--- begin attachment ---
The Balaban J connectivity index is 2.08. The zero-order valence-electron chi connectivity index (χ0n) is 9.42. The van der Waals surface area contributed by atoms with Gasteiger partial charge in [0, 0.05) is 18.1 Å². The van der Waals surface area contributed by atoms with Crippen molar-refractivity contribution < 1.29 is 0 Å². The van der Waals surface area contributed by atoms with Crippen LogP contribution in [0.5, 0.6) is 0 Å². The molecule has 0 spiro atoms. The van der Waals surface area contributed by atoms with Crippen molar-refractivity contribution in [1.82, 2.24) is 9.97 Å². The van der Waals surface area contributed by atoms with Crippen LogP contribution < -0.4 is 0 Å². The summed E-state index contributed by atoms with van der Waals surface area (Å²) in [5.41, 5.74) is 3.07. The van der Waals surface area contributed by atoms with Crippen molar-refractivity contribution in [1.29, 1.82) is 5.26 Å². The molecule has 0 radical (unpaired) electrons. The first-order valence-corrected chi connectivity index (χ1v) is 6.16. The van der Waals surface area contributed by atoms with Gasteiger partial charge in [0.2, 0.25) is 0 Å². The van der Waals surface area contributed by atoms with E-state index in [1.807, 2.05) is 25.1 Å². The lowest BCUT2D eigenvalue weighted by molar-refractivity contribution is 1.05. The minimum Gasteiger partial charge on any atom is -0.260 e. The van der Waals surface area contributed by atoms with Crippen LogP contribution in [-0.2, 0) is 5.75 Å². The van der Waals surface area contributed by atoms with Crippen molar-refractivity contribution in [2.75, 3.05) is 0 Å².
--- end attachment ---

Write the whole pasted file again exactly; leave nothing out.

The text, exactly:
The Balaban J connectivity index is 2.08. The zero-order valence-electron chi connectivity index (χ0n) is 9.42. The van der Waals surface area contributed by atoms with Gasteiger partial charge in [0, 0.05) is 18.1 Å². The van der Waals surface area contributed by atoms with Crippen molar-refractivity contribution < 1.29 is 0 Å². The van der Waals surface area contributed by atoms with Crippen LogP contribution in [0.5, 0.6) is 0 Å². The molecule has 0 spiro atoms. The van der Waals surface area contributed by atoms with Crippen molar-refractivity contribution in [1.82, 2.24) is 9.97 Å². The van der Waals surface area contributed by atoms with Crippen LogP contribution < -0.4 is 0 Å². The summed E-state index contributed by atoms with van der Waals surface area (Å²) in [5.41, 5.74) is 3.07. The van der Waals surface area contributed by atoms with Crippen molar-refractivity contribution in [1.29, 1.82) is 5.26 Å². The molecule has 0 radical (unpaired) electrons. The first-order valence-corrected chi connectivity index (χ1v) is 6.16. The van der Waals surface area contributed by atoms with Gasteiger partial charge in [0.2, 0.25) is 0 Å². The van der Waals surface area contributed by atoms with E-state index in [1.807, 2.05) is 25.1 Å². The lowest BCUT2D eigenvalue weighted by molar-refractivity contribution is 1.05. The minimum Gasteiger partial charge on any atom is -0.260 e. The van der Waals surface area contributed by atoms with Crippen LogP contribution in [-0.2, 0) is 5.75 Å². The van der Waals surface area contributed by atoms with Crippen molar-refractivity contribution in [2.75, 3.05) is 0 Å².